Scott Morrison’s attempt to influence ATAGI’s advice on the AstraZeneca vaccine is misleading
This week Scott Morrison has more or less threatened Australia’s highest advisory body on vaccination, in comments that were at best poorly judged and alarming at worst.
On Wednesday, Morrison said at a news conference that he (or the government) had made a “permanent appeal” to the Australian Technical Advisory Group on Immunization (ATAGI) to review its advice on AstraZeneca on a risk scale.
“You guys simply said the balance of risk is changing, so how does that affect your advice, and it’s time to think about that,” he said Thursday on the radio.
The “guys” (and girls) at ATAGI are clearly just as aware as anyone of the changing risk profile as cases increase.
In fact, ATAGI has already changed its advice on AstraZeneca in light of the outbreak in Sydney.
On July 13, it said that in the event of an outbreak and Pfizer’s supply being restricted, people under age 60 who do not have immediate access to Pfizer should “re-evaluate the benefits to them and their contacts from receiving the COVID-vaccine.” 19 AstraZeneca, versus the rare risk of serious side effects.”
ATAGI, whose members have qualifications in immunization and infectious diseases, is tasked with advising the Minister of Health on immunization issues.
There is no doubt that her advice on AstraZeneca was very cautious.
He threw a wrench into the vaccination business when he said that Pfizer (of which Australia doesn’t yet have enough) was a favorite of under-50s, then raised the age to under-60.
This was based on the very small risk of blood clots, which are more likely to occur in young adults. The Therapeutic Goods Administration on Thursday announced two more deaths linked to A-Z and strokes — people in their 40s.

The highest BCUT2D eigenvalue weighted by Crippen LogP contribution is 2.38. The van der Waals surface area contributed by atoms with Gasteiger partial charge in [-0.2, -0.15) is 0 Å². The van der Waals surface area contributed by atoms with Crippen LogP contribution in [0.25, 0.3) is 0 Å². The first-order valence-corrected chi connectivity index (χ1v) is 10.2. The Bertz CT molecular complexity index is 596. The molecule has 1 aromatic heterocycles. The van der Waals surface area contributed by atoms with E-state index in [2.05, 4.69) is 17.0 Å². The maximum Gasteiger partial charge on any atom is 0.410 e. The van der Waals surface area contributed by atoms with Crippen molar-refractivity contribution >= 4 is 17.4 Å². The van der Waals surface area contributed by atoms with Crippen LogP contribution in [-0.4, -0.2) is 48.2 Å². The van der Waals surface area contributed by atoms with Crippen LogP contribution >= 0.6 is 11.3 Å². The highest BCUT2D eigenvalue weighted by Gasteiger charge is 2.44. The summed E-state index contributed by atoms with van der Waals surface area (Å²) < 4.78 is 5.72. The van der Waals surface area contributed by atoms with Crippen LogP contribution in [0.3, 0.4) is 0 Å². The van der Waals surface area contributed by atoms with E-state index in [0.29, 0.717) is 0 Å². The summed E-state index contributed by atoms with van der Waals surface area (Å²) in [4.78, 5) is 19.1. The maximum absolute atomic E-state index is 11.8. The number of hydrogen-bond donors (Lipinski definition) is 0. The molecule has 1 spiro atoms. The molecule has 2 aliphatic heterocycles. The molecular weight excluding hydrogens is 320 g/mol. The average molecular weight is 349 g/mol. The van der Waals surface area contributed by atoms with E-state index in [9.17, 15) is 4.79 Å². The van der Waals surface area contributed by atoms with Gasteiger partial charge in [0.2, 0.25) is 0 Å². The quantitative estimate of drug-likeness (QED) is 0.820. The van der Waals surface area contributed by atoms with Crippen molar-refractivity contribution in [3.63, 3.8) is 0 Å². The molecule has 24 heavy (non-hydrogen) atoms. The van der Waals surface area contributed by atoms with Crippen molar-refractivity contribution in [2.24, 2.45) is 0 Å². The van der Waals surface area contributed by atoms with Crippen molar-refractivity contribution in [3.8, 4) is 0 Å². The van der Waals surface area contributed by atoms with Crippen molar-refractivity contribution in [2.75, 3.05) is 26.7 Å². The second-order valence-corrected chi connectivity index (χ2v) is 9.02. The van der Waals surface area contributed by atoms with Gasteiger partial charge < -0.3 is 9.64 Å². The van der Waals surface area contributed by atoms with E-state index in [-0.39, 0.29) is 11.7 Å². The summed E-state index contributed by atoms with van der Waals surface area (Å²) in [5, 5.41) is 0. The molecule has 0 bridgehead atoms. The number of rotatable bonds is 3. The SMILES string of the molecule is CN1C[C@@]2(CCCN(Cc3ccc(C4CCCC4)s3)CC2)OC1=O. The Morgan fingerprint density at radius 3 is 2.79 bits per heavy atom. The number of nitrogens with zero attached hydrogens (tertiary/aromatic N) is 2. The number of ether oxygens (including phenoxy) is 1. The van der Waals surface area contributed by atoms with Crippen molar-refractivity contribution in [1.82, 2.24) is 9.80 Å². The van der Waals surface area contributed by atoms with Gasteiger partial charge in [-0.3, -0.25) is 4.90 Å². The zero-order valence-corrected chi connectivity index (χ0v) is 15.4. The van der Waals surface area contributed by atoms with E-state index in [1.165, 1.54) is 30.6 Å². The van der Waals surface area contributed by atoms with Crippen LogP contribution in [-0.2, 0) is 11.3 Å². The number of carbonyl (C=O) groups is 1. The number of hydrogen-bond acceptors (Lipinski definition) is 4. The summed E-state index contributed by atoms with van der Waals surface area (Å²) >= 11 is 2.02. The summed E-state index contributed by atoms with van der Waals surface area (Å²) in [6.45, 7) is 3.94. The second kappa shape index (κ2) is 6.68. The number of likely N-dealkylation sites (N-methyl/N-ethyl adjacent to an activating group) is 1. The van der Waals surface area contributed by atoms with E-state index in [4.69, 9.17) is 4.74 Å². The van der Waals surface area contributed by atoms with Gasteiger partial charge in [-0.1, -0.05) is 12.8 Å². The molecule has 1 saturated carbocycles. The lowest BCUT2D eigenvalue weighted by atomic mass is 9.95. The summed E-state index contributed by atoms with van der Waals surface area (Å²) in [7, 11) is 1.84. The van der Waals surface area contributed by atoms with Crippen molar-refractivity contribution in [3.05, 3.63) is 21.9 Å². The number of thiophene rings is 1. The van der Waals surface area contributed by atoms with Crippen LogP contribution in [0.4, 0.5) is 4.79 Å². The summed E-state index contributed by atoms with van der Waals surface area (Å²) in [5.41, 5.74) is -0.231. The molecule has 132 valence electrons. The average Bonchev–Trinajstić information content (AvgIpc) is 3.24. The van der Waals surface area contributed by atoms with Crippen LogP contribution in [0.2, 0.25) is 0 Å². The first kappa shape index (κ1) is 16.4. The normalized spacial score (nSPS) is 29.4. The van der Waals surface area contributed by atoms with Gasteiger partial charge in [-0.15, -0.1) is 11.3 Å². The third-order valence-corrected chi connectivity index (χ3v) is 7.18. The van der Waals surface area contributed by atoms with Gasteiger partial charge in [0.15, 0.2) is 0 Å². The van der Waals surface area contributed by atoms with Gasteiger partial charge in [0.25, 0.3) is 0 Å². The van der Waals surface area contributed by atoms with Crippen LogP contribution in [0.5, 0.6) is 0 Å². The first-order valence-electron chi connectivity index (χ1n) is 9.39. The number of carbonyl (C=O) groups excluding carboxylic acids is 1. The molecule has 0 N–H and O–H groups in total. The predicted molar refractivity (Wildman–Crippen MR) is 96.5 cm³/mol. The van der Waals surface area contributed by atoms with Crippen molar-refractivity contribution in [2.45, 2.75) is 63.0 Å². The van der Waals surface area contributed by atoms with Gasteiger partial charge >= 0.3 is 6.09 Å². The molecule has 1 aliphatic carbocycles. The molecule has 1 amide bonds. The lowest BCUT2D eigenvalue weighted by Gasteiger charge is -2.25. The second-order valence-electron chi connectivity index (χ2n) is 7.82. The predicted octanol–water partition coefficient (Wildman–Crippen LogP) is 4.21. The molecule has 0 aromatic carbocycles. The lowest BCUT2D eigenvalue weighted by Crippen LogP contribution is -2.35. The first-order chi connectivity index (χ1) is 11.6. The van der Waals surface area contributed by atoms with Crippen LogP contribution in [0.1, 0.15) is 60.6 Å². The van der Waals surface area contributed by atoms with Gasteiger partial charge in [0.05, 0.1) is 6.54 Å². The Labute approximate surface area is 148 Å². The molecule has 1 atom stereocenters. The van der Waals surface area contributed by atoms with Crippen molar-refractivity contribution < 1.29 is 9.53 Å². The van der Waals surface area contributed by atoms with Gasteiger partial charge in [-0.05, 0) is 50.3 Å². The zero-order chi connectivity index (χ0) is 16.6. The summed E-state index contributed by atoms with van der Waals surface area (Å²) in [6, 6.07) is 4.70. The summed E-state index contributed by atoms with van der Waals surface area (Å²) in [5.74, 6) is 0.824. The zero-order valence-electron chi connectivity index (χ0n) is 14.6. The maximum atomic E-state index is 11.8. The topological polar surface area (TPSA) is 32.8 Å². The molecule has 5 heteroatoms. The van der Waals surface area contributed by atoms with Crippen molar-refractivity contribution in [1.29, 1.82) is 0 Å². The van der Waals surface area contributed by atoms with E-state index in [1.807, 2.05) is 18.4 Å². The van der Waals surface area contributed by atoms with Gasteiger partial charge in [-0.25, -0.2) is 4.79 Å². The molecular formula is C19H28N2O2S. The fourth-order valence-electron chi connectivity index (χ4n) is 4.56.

ATAGI is not alone
Whether ATAGI was right or wrong in her warning is disputed.
But he is not the only expert source in Australia to take this position.
Research paper by Raina MacIntyre of the Kirby Institute and other authors Published in this month’s issue of the International Vaccine Journal They report a “risk-benefit analysis for Australians aged 18-59”, in which they compared the risk of vaccination from A to Z with the risk of COVID infection.
The authors concluded: “In Australia, the potential risks of the AZD1222 vaccine in younger adults, who are at high risk of death from COVID-19, may outweigh the benefits.”
The article also said: “The recent policy decision to avoid the use of this vaccine in adults under 60 years of age in Australia is fully consistent with previous vaccine risk policy decisions when identifying rare but serious adverse events.”
The authors say their analysis, which was conducted after the death of a 48-year-old woman, “was shared with senior health officials in Australia on 8 April 2021”.
It was the same day ATAGI advised against AZ for those under 50, with the government announcing it at a hastily nightly press conference.
It is up to the government whether it accepts everything ATAGI says – as ATAGI’s jurisdiction indicates, it only “advises”.
Morrison’s back against the wall
Surely we know that ATAGI’s advice (and the debate it has sparked) contributed to a hesitation in vaccines including among those who are suited to AZ – the elderly – which is very unfortunate.
It would be legitimate – if difficult and some would say irresponsible – for Morrison to ever say he thought ATAGI was wrong, other advisers were telling him something else, and so the government rejected ATAGI’s advice.